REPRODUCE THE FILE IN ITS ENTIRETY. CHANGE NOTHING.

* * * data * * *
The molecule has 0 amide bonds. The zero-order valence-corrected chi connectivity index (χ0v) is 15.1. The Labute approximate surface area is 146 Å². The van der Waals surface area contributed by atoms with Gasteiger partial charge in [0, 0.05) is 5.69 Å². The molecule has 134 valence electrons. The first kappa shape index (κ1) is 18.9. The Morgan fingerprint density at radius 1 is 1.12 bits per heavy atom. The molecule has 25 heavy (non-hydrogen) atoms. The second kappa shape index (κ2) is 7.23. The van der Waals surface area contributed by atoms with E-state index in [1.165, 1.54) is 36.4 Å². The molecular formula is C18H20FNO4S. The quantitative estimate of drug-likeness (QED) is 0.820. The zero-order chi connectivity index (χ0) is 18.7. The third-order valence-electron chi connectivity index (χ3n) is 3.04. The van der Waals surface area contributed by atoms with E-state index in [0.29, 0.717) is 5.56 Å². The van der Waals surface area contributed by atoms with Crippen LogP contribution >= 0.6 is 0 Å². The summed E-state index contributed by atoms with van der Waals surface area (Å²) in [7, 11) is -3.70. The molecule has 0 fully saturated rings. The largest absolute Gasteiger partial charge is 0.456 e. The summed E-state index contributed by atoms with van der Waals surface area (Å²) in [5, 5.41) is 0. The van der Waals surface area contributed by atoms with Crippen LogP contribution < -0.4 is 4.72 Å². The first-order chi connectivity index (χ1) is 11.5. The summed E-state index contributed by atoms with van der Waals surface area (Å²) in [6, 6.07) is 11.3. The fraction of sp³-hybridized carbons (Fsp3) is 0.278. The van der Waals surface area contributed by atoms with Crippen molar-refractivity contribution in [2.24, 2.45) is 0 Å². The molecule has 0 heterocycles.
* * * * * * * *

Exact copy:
The molecule has 0 amide bonds. The zero-order valence-corrected chi connectivity index (χ0v) is 15.1. The Labute approximate surface area is 146 Å². The van der Waals surface area contributed by atoms with Gasteiger partial charge in [0, 0.05) is 5.69 Å². The molecule has 134 valence electrons. The first kappa shape index (κ1) is 18.9. The Morgan fingerprint density at radius 1 is 1.12 bits per heavy atom. The molecule has 25 heavy (non-hydrogen) atoms. The second kappa shape index (κ2) is 7.23. The van der Waals surface area contributed by atoms with E-state index in [1.165, 1.54) is 36.4 Å². The molecular formula is C18H20FNO4S. The quantitative estimate of drug-likeness (QED) is 0.820. The zero-order chi connectivity index (χ0) is 18.7. The third-order valence-electron chi connectivity index (χ3n) is 3.04. The van der Waals surface area contributed by atoms with E-state index in [0.29, 0.717) is 5.56 Å². The van der Waals surface area contributed by atoms with Crippen LogP contribution >= 0.6 is 0 Å². The summed E-state index contributed by atoms with van der Waals surface area (Å²) in [7, 11) is -3.70. The molecule has 0 fully saturated rings. The largest absolute Gasteiger partial charge is 0.456 e. The summed E-state index contributed by atoms with van der Waals surface area (Å²) in [5, 5.41) is 0. The van der Waals surface area contributed by atoms with Crippen LogP contribution < -0.4 is 4.72 Å². The first-order chi connectivity index (χ1) is 11.5. The summed E-state index contributed by atoms with van der Waals surface area (Å²) in [6, 6.07) is 11.3. The fraction of sp³-hybridized carbons (Fsp3) is 0.278. The van der Waals surface area contributed by atoms with Crippen molar-refractivity contribution in [2.24, 2.45) is 0 Å². The molecule has 0 heterocycles.